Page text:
Enough is Enough
Says who to whom?
The Light of the body is the eye: if therefore thine eye be single, thy whole body shall be full of light.
(Gospel, Matthew, 6:22)
My skimpy acquaintance with the Taj hotel in what was then Bombay goes back to 1962.
I had been selected as a rookie sales executive by the then world’s largest corporate house, Standard Oil, whose Asia division was called ESSO.
Our offices, also then the only air-conditioned building in Bombay, was at Nariman point.
Such was the nature of my job that on two or three occasions I had to be inside the Taj, full of smiles and business.
Some three years later I decided I wasn’t going to sell oil for the next forty years, and I quit cold turkey to return happily to an academic life, liberally enlivened with activist involvements.
In short, the Taj hotel is truly a magnificent structure, although those days it made me happier to look at its magnificence from the outside than wheeling-dealing inside.
Like every other Indian, therefore, I am deeply saddened both by the insane loss of life, notable and ordinary, and by the damage done to this edifice. Especially when I recall that the Taj was the result of a laudable anti-colonial impulse, since Jamshedji had been refused entrance to another hotel reserved exclusively for the British.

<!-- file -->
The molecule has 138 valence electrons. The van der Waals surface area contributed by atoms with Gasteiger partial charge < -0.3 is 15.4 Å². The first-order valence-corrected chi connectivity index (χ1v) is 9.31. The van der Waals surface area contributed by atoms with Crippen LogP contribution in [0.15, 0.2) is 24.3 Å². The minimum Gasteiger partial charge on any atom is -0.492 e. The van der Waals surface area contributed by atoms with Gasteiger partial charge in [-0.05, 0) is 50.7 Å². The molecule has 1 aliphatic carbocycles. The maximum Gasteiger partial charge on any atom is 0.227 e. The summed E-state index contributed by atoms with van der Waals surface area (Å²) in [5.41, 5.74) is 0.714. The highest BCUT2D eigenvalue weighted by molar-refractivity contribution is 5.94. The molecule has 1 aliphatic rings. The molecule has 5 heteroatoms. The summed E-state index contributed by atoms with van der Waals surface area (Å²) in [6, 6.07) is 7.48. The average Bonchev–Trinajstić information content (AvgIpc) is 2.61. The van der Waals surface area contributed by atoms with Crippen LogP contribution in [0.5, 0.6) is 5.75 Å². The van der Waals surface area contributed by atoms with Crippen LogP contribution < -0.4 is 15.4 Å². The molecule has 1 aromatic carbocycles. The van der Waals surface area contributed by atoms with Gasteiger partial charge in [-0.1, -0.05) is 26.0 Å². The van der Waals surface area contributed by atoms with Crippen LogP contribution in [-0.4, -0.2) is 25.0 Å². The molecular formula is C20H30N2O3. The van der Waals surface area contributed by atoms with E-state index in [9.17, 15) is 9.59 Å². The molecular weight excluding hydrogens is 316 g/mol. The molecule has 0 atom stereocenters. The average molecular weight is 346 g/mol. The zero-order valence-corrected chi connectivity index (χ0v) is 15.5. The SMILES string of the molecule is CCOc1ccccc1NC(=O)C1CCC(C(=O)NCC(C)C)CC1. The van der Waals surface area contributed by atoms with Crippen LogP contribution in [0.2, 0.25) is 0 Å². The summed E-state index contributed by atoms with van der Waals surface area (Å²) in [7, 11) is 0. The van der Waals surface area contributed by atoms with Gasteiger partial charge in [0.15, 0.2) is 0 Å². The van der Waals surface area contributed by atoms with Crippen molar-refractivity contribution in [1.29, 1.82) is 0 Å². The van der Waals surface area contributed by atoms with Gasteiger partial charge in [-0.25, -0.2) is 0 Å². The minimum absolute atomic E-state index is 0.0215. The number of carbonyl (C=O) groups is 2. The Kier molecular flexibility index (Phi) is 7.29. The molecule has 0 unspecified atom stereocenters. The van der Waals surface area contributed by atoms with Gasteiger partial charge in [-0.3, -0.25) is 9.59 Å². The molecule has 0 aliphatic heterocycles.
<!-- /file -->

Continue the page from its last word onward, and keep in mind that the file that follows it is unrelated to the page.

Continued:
My thoughts are here occasioned by a programme that one premier English-language electronic channel has been running since last night.
As I have listened to the outrage pouring out from a diverse assortment of some celebrity Mumbai citizens whose haunts habitually remain restricted to the affluent South Mumbai—a zone of peace and prosperity that has had its first rite of passage to the ugliness that afflicts the rest of the city, indeed the rest of India, and rest of the world—I find myself asking the question “who is it saying ‘enough is enough’, to whom, and why now”?
And how credible is the slogan of unity-at-any-cost that now so invigorates the fortunate classes in the wake of this traumatic experience?
And why should these imperious syllables calculated to shut off debate be received with unquestioning compliance when the mind is wracked by instances when South Mumbai-India has failed to employ the same “single eye” to pronounce on other murderous and murderously divisive events?
Today, thanks to the exemplary courage and discipline of India’s security forces, the Taj may have been disfigured and damaged, however brutally, but not demolished—something that seemed to have been the intent of the terrorist attack.
But, alas, some sixteen years ago a four-hundred year old iconic mosque was axed and hatcheted out of existence while the forces stood and watched, as did the whole nation on television.
Neither that fateful day, nor once in the last sixteen years, has the cry gone up “enough is enough” on behalf of those that are now so outraged. Educated noises have been made, which is not the same thing as saying never again should this country countenance social forces that brought that watershed calamity about.